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Natural Awakenings Central New Jersey


Terry Wahls on Managing Autoimmune Disease With Lifestyle Interventions

Feb 27, 2023 09:30AM ● By Noelle Citarella, MS, RDN, CDN, IFNCP
TERRY WAHLS Managing Autoimmune Disease

Jonathan D. Sabin/

Terry Wahls, M.D., is a certified practitioner at the Institute for Functional Medicine, as well as clinical professor of medicine at the University of Iowa, where she conducts clinical trials testing the effect of therapeutic diet and lifestyle to treat multiple sclerosis (MS) symptoms. She is the author of The Wahls Protocol: A Radical New Way to Treat All Chronic Autoimmune Conditions Using Paleo Principles, as well as an accompanying cookbook, The Wahls Protocol Cooking for Life. 

When Wahls was diagnosed with MS and later relegated to a tilt-recline wheelchair in the early 2000s, she decided to fight back. Drawing upon her medical background, she identified certain nutrients that were critical for brain health and started taking supplements. The disease’s progression slowed as a result, spurring her to dig deeper. Since then, through rigorous scientific study and numerous clinical trials, Wahls has developed groundbreaking dietary and lifestyle recommendations that alleviate autoimmune disease symptoms. No longer bound to a wheelchair, she bikes to work every day and stands as a living testament to the power of tenacity and strenuous scientific inquiry.

What are the key components of the Wahls Protocol? 

The protocol is a lifestyle that supports steadily improving health of everyone, not just MS patients. It focuses on eating more vegetables and fruits, and ensuring sufficient protein. It reduces or eliminates added sugars, ultra-processed foods, dairy and gluten-containing grains. While the diet may get more complex, a great place for anyone to start is including more non-starchy vegetables, less processed food and more meals cooked at home. The protocol also includes lifestyle interventions, such as time in nature, meditation, mindfulness and physical activity. Even for patients who are wheelchair-bound, going from chair to bed, exercise will improve their quality of life. It is a way of approaching living that creates a more healthy, nurturing environment.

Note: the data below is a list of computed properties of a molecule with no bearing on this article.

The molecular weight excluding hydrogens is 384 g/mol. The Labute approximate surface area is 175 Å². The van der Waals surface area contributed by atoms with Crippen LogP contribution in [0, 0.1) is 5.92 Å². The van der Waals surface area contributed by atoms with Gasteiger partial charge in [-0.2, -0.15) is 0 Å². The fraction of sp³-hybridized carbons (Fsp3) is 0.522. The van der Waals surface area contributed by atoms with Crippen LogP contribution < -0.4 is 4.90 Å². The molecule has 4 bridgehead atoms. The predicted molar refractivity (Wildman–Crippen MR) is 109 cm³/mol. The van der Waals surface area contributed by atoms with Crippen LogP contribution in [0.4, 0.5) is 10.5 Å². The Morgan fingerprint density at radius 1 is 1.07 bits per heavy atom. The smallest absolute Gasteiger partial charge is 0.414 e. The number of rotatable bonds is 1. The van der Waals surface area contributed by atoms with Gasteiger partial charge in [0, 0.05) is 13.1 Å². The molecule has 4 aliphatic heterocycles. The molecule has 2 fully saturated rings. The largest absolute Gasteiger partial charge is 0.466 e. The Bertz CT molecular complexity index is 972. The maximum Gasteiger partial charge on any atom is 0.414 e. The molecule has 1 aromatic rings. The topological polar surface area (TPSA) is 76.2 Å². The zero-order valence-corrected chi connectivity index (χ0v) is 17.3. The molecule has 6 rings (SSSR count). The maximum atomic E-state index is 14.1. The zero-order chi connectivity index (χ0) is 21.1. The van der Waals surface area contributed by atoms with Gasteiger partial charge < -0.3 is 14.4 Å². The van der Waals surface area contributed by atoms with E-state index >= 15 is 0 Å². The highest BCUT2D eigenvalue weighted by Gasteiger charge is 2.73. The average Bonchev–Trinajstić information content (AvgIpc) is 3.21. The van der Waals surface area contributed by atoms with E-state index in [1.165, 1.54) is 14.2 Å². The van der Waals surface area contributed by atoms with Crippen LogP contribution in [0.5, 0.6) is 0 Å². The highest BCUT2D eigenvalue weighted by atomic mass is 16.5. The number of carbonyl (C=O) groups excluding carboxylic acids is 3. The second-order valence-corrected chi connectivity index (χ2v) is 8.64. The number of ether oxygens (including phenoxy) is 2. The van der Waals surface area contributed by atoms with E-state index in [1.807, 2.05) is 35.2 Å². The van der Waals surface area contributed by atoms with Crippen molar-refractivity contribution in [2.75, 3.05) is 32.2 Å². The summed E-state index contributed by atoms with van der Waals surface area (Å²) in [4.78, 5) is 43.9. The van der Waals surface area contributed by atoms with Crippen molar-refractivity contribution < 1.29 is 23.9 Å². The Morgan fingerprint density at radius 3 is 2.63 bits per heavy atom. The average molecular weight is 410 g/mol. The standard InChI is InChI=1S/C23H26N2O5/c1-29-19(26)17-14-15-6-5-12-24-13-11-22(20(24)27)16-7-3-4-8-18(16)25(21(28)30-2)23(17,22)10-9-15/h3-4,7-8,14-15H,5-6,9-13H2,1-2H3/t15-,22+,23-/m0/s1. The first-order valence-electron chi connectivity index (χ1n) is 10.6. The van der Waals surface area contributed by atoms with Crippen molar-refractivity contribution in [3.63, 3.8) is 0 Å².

What excites you most about your current MS study?

Seeing what happens with brain volume and quality of life. We hypothesize that lifestyle changes will get the rate of brain volume loss to match that of healthy aging. MS patients have brains that are shrinking three times faster than in healthy aging. This increases the risk for anxiety, depression and early cognitive decline. Our study will be the largest and longest dietary intervention study done in the setting of relapsing-remitting MS. We are recruiting people ages 18 to 70 diagnosed with MS. During the participants’ three visits, they will complete surveys, conduct functional tests, provide blood and saliva samples, and get an MRI. The participants will be divided into three groups. One will follow a modified paleo diet; the second an olive oil ketogenic, time-restricted diet; and the third will be the control group. We are optimistic that the first two groups will get to healthy aging, and the control arm will likely improve, as well.  

What is metabolic flexibility, and how do you improve it?

Fasting improves metabolic flexibility—the ability to switch between protein, fat and glucose for fuel. Fasting for two days increases stem cells. While periodic fasting is beneficial for metabolism and regenerative processes, it is hard to sustain because of our strong biologic drive to eat and dislike for being hungry. An easier dietary pattern to sustain long term is time-restricted eating in a window of six to eight hours. Our current clinical trial incorporates this eating pattern.